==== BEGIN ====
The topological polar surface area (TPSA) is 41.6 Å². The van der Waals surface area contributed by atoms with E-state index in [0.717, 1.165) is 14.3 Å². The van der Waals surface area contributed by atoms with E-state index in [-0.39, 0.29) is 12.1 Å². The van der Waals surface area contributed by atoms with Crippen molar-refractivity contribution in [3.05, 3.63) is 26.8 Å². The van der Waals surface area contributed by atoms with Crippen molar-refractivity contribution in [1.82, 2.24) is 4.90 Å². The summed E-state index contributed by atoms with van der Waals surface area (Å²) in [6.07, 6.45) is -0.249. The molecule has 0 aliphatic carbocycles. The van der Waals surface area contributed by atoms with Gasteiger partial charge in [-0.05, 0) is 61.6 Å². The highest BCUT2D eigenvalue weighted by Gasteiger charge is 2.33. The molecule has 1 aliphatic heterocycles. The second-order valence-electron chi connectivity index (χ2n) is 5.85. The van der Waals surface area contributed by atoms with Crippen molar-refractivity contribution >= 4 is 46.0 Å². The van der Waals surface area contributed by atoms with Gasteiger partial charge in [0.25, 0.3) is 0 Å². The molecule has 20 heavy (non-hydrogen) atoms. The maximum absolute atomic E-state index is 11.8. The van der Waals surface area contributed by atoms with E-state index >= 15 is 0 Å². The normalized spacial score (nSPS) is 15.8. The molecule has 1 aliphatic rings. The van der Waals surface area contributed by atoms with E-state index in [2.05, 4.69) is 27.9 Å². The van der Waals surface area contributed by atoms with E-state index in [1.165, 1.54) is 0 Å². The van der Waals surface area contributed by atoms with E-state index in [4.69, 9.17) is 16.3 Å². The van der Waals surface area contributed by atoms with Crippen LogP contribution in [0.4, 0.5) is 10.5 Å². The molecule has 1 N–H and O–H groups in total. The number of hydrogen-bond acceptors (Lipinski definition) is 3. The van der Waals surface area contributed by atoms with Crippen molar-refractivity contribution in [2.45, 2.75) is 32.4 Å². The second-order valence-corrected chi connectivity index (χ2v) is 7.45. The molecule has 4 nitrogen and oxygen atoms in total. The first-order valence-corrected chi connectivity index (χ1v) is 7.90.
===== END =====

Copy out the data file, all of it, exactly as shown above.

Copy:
The topological polar surface area (TPSA) is 41.6 Å². The van der Waals surface area contributed by atoms with E-state index in [0.717, 1.165) is 14.3 Å². The van der Waals surface area contributed by atoms with E-state index in [-0.39, 0.29) is 12.1 Å². The van der Waals surface area contributed by atoms with Crippen molar-refractivity contribution in [3.05, 3.63) is 26.8 Å². The van der Waals surface area contributed by atoms with Crippen molar-refractivity contribution in [1.82, 2.24) is 4.90 Å². The summed E-state index contributed by atoms with van der Waals surface area (Å²) in [6.07, 6.45) is -0.249. The molecule has 0 aliphatic carbocycles. The van der Waals surface area contributed by atoms with Gasteiger partial charge in [-0.05, 0) is 61.6 Å². The highest BCUT2D eigenvalue weighted by Gasteiger charge is 2.33. The molecule has 1 aliphatic heterocycles. The second-order valence-electron chi connectivity index (χ2n) is 5.85. The van der Waals surface area contributed by atoms with Crippen molar-refractivity contribution >= 4 is 46.0 Å². The van der Waals surface area contributed by atoms with Gasteiger partial charge in [0.25, 0.3) is 0 Å². The molecule has 20 heavy (non-hydrogen) atoms. The maximum absolute atomic E-state index is 11.8. The van der Waals surface area contributed by atoms with E-state index >= 15 is 0 Å². The normalized spacial score (nSPS) is 15.8. The molecule has 1 aliphatic rings. The van der Waals surface area contributed by atoms with E-state index in [2.05, 4.69) is 27.9 Å². The van der Waals surface area contributed by atoms with E-state index in [1.165, 1.54) is 0 Å². The van der Waals surface area contributed by atoms with E-state index in [4.69, 9.17) is 16.3 Å². The van der Waals surface area contributed by atoms with Crippen LogP contribution in [0.4, 0.5) is 10.5 Å². The molecule has 1 N–H and O–H groups in total. The number of hydrogen-bond acceptors (Lipinski definition) is 3. The van der Waals surface area contributed by atoms with Crippen molar-refractivity contribution in [2.45, 2.75) is 32.4 Å². The second-order valence-corrected chi connectivity index (χ2v) is 7.45. The molecule has 4 nitrogen and oxygen atoms in total. The first-order valence-corrected chi connectivity index (χ1v) is 7.90.